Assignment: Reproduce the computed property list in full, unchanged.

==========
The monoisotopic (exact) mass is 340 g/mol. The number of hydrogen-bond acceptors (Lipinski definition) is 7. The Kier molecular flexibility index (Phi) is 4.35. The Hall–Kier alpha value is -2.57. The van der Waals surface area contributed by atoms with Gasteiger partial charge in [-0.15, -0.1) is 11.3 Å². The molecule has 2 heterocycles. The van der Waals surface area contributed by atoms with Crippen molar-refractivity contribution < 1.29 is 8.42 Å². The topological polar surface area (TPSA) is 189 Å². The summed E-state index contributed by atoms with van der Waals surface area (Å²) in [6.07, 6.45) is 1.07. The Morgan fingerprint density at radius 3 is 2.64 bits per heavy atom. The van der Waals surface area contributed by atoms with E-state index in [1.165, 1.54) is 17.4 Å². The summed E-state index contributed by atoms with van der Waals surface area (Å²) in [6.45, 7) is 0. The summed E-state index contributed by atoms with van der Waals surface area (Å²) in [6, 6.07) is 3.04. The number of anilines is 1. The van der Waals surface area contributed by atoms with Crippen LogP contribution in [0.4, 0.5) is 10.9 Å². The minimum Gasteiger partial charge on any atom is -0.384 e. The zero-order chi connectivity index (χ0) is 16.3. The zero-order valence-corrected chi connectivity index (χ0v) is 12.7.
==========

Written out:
The monoisotopic (exact) mass is 340 g/mol. The number of hydrogen-bond acceptors (Lipinski definition) is 7. The Kier molecular flexibility index (Phi) is 4.35. The Hall–Kier alpha value is -2.57. The van der Waals surface area contributed by atoms with Gasteiger partial charge in [-0.15, -0.1) is 11.3 Å². The molecule has 2 heterocycles. The van der Waals surface area contributed by atoms with Crippen molar-refractivity contribution < 1.29 is 8.42 Å². The topological polar surface area (TPSA) is 189 Å². The summed E-state index contributed by atoms with van der Waals surface area (Å²) in [6.07, 6.45) is 1.07. The Morgan fingerprint density at radius 3 is 2.64 bits per heavy atom. The van der Waals surface area contributed by atoms with E-state index in [1.165, 1.54) is 17.4 Å². The summed E-state index contributed by atoms with van der Waals surface area (Å²) in [6.45, 7) is 0. The summed E-state index contributed by atoms with van der Waals surface area (Å²) in [6, 6.07) is 3.04. The number of anilines is 1. The van der Waals surface area contributed by atoms with Crippen LogP contribution in [0.4, 0.5) is 10.9 Å². The minimum Gasteiger partial charge on any atom is -0.384 e. The zero-order chi connectivity index (χ0) is 16.3. The zero-order valence-corrected chi connectivity index (χ0v) is 12.7.